Statutory interpretation has seen better days. Title VII of the Civil Rights Act of 1964 (Title VII) bans job actions that “adversely affect” employees on the basis of race and other protected traits. The Age Discrimination in Employment Act (ADEA) likewise protects older workers from job actions that “adversely affect” them. The Fair Housing Act (FHA) includes no such statutory language. That should have foreclosed a finding that the FHA authorizes disparate impact claims. But it did not. The majority instead ruled that the FHA’s use of the phrase “make unavailable … a dwelling to a person because of race” performed the same function as “adversely affect” and that a mix of tangential statutory amendments, precedent from the lower courts, and various historical factors supported an expansive construction of the law’s text. The dissenting opinions extensively critiqued the majority’s reasoning. But one essential point should not be lost in the back and forth: Congress understood that the Court twice relied on the “adversely affect” language to recognize disparate impact claims, and, despite multiple opportunities to do so, never amended the FHA to bring the statute into line with Title VII and the ADEA.
Thus, for those worried that the Court might nevertheless read the FHA to authorize disparate impact claims, deference to HUD’s fairly recent rulemaking on this topic was their chief concern. As a consequence, it seemed the case might boil down to a contest between administrative deference and constitutional avoidance given the equal protection concerns raised by disparate-impact liability. Yet this battle never materialized. Indeed, Chevron deference was conspicuously absent from the majority opinion. Perhaps that was a result of Justice Alito’s strong criticism of HUD; the dissent explained that HUD did not interpret the FHA to authorize disparate impact claims until more than forty years after the law’s enactment and, even then, under unusual circumstances. Or, perhaps the majority’s refusal to rely on Chevron was part of a larger trend away from deference to administrative rulemakings on purely legal issues. Time will tell. But given the majority opinion’s intricate and multilayered reasoning, deference would have been an obvious ally. The unwillingness to invoke it seems significant.
The majority likewise evaded constitutional avoidance, expressing little concern for the possible equal protection problems raised by disparate impact liability. At first glance, this appears to be at odds with Ricci v. DeStefano, in which the Court expressed misgivings with disparate impact. To be sure, the tenor of today’s opinion is quite different from Ricci. But the difference may be explained by the way in which the majority narrowed the ability of courts to impose race-based remedies for housing policies with a disparate impact. The majority made clear that “courts should strive to design [remedies] to eliminate racial disparities through race-neutral means” and that “[r]emedial orders that impose racial targets or quotas might raise more difficult constitutional questions.” To avoid these constitutional issues, the majority encouraged housing authorities to craft remedies promoting diversity without explicitly using racial classifications. But that may be easier said than done. As this case shows, avoiding racial balancing is difficult enough when the task is merely drawing zoning lines or taking other actions one step removed from individual remedies. Avoiding racial remedies is a far more complicated proposition when it comes to lending practices and other practices governed by the FHA.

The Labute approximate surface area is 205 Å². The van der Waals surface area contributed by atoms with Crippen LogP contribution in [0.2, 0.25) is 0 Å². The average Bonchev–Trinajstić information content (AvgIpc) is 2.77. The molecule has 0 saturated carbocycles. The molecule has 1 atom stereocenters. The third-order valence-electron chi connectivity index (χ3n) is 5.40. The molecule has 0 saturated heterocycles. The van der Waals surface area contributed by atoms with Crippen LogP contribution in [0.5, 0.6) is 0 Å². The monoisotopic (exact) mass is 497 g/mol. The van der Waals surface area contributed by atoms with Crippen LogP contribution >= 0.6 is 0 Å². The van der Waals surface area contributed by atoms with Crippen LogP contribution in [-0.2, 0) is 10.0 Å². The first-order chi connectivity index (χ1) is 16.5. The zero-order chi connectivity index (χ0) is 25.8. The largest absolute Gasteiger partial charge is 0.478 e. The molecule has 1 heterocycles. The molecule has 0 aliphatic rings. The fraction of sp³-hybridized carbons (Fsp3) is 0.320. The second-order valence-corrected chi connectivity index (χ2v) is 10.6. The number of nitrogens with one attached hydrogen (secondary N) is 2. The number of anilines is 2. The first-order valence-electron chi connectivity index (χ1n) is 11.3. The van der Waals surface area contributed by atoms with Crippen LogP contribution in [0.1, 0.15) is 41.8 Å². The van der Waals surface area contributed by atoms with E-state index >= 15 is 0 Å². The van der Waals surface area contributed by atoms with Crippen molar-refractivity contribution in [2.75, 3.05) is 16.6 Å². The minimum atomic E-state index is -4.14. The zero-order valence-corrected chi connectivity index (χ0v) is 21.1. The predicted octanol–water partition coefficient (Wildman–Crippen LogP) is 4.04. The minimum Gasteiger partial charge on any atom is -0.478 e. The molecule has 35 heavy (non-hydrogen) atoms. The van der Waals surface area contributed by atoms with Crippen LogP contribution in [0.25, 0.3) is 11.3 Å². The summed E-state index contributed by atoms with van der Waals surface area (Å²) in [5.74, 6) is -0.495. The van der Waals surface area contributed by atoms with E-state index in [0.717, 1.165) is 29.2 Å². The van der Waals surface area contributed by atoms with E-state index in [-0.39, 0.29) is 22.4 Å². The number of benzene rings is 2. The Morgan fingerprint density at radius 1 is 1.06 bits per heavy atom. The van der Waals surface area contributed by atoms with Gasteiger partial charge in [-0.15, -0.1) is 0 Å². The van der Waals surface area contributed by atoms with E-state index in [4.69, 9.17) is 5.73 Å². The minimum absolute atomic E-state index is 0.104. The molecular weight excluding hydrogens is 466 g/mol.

It appears from the opinion, however, that the majority has made a bet there will not be enough successful disparate impact claims to trigger the constitutional concerns so prevalent in Ricci. The Court essentially built the FHA into a law making it quite difficult to successfully bring a disparate impact claim. The Court held that “[d]isparate-impact liability mandates only the removal of artificial, arbitrary, and unnecessary barriers” and that it is “not an instrument to force housing authorities to reorder their priorities.” Thus, to defeat a disparate impact claim, housing authorities need only bring forth a “valid interest served by their policies.” Furthermore, “a disparate-impact claim that relies on a statistical disparity must fail if the plaintiff cannot point to a defendant’s policy or policies causing that disparity.” Indeed, the Court sent a strong signal that the disparate impact claim that gave rise to this dispute will have a difficult time moving forward under this standard. What the decision gives with one hand, it may well take away with the other.
All that said, there is no question the Court has made a sizable constitutional wager. The Court could have interpreted the FHA to avoid these constitutional questions and put the ball in Congress’s court. The Court instead chose to rely on FHA plaintiffs and HUD to bring disparate impact claims selectively and lower courts to sparingly invoke race-based remedies when violations occur. But as Ricci showed, it only takes one stray case to bring the issue to the Court’s doorstep. If it returns, today’s decision ensures that there will be no statutory exit ramp. The Court will be forced to decide whether civil liability based on how racial groups fare under neutral practices that treat all individuals equally can be squared with the Equal Protection Clause. Thus, those advocating for FHA disparate impact liability are assuredly relieved that the Court read the law so liberally. But going forward, the stakes could not be higher.